Deploy Access 2007 applications
Updated: July 24, 2008
Applies To: Office Resource Kit
In this article:
This article discusses deployment planning for database applications created by using Microsoft Office Access 2007, along with the features of Access 2007 Runtime. To deploy Office Access 2007 applications that can run without an installation of Office Access 2007 on a user's computer, you can distribute them along with Access 2007 Runtime, which you can download at Access 2007 Download: Access Runtime.
Separating data and logic
You can create an Office Access 2007 application that combines data management and application logic in one file. This is the default application structure in Office Access 2007. Combining data management and application logic in one file provides the simplest deployment method, but this method works best if only one person uses the application at a time, and it involves some risk. For example, a user could cause data loss by unintentionally deleting or damaging the program file.
In most cases, you should separate data management and application logic. This helps improve:
Security Using a server for data storage can help keep data secure.
Performance Using a split database or a database server can help reduce network traffic.
Customizability New macro actions for the Navigation Pane can help you control who sees what. You can distribute different application logic files to different users.
Portability The Work Offline and Synchronize commands can help users who are not in the office.
One way to separate data and logic is by using the Access Database command (on the Database Tools tab, in the Database Tools group). The Access Database command splits the database application into two Office Access 2007 files: one for data and one for logic. When you use the Access Database command, Office Access 2007 creates a file that has "_be" (meaning "back-end") appended to the file name. For example, if the original database file name is "Database1.accdb," Office Access 2007 creates a new database file that is named "Database1_be.accdb."
Another way to separate data management and application logic is by using a database server program (such as Microsoft SQL Server) for data management, and Office Access 2007 for application logic.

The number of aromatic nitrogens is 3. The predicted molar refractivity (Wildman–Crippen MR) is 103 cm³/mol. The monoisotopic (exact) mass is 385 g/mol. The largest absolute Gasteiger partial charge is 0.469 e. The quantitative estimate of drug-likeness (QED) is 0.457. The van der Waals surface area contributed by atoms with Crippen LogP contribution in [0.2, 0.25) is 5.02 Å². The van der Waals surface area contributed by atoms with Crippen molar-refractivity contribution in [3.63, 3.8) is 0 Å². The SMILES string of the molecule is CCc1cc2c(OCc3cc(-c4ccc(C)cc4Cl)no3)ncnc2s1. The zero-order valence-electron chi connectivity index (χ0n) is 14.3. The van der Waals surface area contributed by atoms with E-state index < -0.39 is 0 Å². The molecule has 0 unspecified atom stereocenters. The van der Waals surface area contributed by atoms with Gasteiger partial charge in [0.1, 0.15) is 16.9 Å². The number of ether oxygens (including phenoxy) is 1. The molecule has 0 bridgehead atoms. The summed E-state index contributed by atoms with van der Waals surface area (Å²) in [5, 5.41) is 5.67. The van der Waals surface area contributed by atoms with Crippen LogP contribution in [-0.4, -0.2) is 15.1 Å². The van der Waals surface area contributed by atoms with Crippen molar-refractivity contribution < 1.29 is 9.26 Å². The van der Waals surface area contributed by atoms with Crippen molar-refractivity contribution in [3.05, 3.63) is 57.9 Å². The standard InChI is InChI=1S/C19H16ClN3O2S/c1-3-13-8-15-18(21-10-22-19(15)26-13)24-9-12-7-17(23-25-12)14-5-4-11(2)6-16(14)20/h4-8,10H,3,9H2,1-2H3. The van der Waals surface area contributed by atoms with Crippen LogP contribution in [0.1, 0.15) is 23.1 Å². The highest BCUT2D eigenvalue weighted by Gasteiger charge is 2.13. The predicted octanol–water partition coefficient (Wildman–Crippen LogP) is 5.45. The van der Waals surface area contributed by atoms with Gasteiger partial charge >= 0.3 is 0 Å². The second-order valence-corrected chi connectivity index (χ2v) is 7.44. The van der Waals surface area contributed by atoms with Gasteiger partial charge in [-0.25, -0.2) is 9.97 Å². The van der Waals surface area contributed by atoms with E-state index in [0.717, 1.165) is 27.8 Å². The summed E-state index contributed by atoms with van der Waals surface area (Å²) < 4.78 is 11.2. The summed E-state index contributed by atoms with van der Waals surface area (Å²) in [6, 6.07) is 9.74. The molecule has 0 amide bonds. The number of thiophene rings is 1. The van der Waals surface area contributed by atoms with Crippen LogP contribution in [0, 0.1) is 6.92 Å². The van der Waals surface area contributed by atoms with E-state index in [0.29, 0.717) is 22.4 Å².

To decide whether a single Office Access 2007 file is sufficient for both data management and application logic, consider the following:
Data integrity and security Office Access 2007 users must have read/write permissions for the file that contains the application logic. If you combine data and logic in one file, the data is exposed to the same risks as the application logic. An Office Access 2007 application that uses separate logic and data files can help protect data integrity and security by taking advantage of NTFS security features. Because users need explicit read/write permission only to the application logic file, the data file can be made more secure.
Your application might require additional security options, such as the ability to control which users have access to particular data. In this case, you should use a server product such as SQL Server or a Windows server operating system featuring Windows SharePoint Services 3.0 to store and manage your application data, and use Office Access 2007 to provide the application logic.
Scalability An Office Access 2007 file can have a maximum size of 2 gigabytes (GB). Although 2 GB is a significant amount of text data, it might be insufficient for some applications, especially applications that store attachments in database records. If you separate the data and the logic, your application can accommodate more data. If you expect that users will store a large volume of data, you might consider using more than one Office Access 2007 data file. You should also review the Office Access 2007 program specifications for other scalability information.
Network capacity If multiple users will have to use the application at the same time over a network, data corruption is more likely to occur if the data and logic are combined in one file. Moreover, if you combine the data and the logic in one Office Access 2007 file, you cannot optimize the network traffic that Office Access 2007 generates. If multiple users will simultaneously use your application over a network, you should separate the data and the logic, either by using two or more Office Access 2007 files, or by using a database server product for data and Office Access 2007 for application logic.
Using Access 2007 Runtime
If all of your users will have Office Access 2007 installed on their computers, they can open and use the application as they would any database file in Office Access 2007. If some or all of your users will not have Office Access 2007 installed on their computers, you will have to deploy Access 2007 Runtime to those users when you deploy your application. You can download Access 2007 Runtime at Access 2007 Download: Access Runtime.
Access 2007 Runtime is a redistributable program that lets people who do not have Office Access 2007 installed on their computers to use Office Access 2007 database applications. When you open an Office Access 2007 database by using Access 2007 Runtime, the database opens in runtime mode. Runtime mode is an Office Access 2007 operating mode in which certain Office Access 2007 features are not available by default. However, some of these unavailable features can be made available in runtime mode.